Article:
If the Franco-German plan for a 500 billion-euro recovery fund isn’t watered down, it could move the euro zone a bit closer to a fiscal union.
Throughout the pandemic, euro zone governments have lagged behind the European Central Bank in charting a path out of the economic crisis. Germany and France have suddenly decided they want to lead the way…
he Franco-German proposal would see the Commission raising the money on the financial markets and then distributing it in the form of grants. This would be a remarkable change for the EU, whose response so far has been that each country should take on more debt individually. In Merkel’s and Macron’s plan, each member of the bloc will contribute depending on its share of the EU budget, which in turn hinges on the relative size of national incomes. But the Commission would disburse the money as it saw fit. Essentially, this clears the way for fiscal transfers from financially secure countries to those less fortunate — and is a tacit admission that Europe needs to make a statement about all being in it together on Covid-19.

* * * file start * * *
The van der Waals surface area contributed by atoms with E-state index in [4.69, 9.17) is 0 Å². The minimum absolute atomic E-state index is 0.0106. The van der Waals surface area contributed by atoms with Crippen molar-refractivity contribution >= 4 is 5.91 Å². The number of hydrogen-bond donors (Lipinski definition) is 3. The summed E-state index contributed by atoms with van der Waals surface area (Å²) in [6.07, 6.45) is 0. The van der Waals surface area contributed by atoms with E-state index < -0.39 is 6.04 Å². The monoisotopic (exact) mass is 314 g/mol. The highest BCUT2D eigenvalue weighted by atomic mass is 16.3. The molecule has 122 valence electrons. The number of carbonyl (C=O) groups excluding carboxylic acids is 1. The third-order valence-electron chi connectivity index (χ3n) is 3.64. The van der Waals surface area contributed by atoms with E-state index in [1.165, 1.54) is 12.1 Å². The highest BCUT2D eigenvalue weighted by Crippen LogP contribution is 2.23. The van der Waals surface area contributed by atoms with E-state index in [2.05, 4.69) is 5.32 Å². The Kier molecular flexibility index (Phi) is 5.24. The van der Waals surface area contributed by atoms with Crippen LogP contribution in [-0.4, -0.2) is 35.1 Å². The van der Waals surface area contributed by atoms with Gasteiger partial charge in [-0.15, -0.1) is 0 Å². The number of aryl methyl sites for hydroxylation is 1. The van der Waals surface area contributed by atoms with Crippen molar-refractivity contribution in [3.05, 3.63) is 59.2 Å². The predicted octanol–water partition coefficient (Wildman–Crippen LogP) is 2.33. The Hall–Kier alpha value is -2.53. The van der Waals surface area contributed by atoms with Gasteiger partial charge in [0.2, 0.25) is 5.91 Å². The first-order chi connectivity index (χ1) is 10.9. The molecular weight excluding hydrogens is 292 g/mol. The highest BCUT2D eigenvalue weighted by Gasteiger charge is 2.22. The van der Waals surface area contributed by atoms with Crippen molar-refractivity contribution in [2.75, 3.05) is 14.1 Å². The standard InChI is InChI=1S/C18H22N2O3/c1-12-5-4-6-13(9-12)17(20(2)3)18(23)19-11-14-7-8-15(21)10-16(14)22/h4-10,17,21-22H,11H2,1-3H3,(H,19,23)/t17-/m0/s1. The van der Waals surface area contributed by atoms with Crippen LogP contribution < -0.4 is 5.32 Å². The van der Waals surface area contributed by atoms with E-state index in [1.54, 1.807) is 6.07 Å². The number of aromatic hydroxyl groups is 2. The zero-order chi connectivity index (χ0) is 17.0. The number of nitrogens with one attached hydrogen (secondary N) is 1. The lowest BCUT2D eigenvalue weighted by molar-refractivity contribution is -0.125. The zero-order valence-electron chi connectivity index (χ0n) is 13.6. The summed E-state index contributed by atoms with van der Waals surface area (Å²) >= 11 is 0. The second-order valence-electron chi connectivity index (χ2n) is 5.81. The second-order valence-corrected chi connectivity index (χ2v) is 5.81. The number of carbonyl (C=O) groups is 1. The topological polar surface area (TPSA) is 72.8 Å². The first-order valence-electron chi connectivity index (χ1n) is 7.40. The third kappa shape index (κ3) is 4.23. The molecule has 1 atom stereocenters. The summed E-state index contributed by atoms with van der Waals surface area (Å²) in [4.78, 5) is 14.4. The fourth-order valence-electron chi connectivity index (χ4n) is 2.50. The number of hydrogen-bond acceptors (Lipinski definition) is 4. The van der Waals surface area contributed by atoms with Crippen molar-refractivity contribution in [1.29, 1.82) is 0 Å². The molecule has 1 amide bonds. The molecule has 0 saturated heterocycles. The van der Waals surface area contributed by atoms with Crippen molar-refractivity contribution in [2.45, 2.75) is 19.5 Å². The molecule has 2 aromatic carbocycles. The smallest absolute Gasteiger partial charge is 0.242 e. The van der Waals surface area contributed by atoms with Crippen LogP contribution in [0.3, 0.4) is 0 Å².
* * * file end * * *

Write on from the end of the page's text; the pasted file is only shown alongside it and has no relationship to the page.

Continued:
The difference with the continent’s other emergency instruments is striking. The European Stability Mechanism, the euro zone’s rescue fund, has offered loans in the past to countries in crisis in exchange for a package of austerity and structural reforms. The pandemic has pushed Europe’s leaders to vastly improve the ESM’s lending terms and to let it offer money for the strengthening of national health systems without the usual conditions. However, these are still loans, meaning they’ll have to be paid back eventually.
With their new proposal, Germany and France appear to have crossed the Rubicon on sharing the financial pain from the pandemic. The shift by the Germans from their usually conservative position is all the more noteworthy, and the financial markets certainly see it that way. Italy would be a clear beneficiary of the fund. Its 10-year bond yields dropped by nearly 20 basis points on the news, to 1.67%.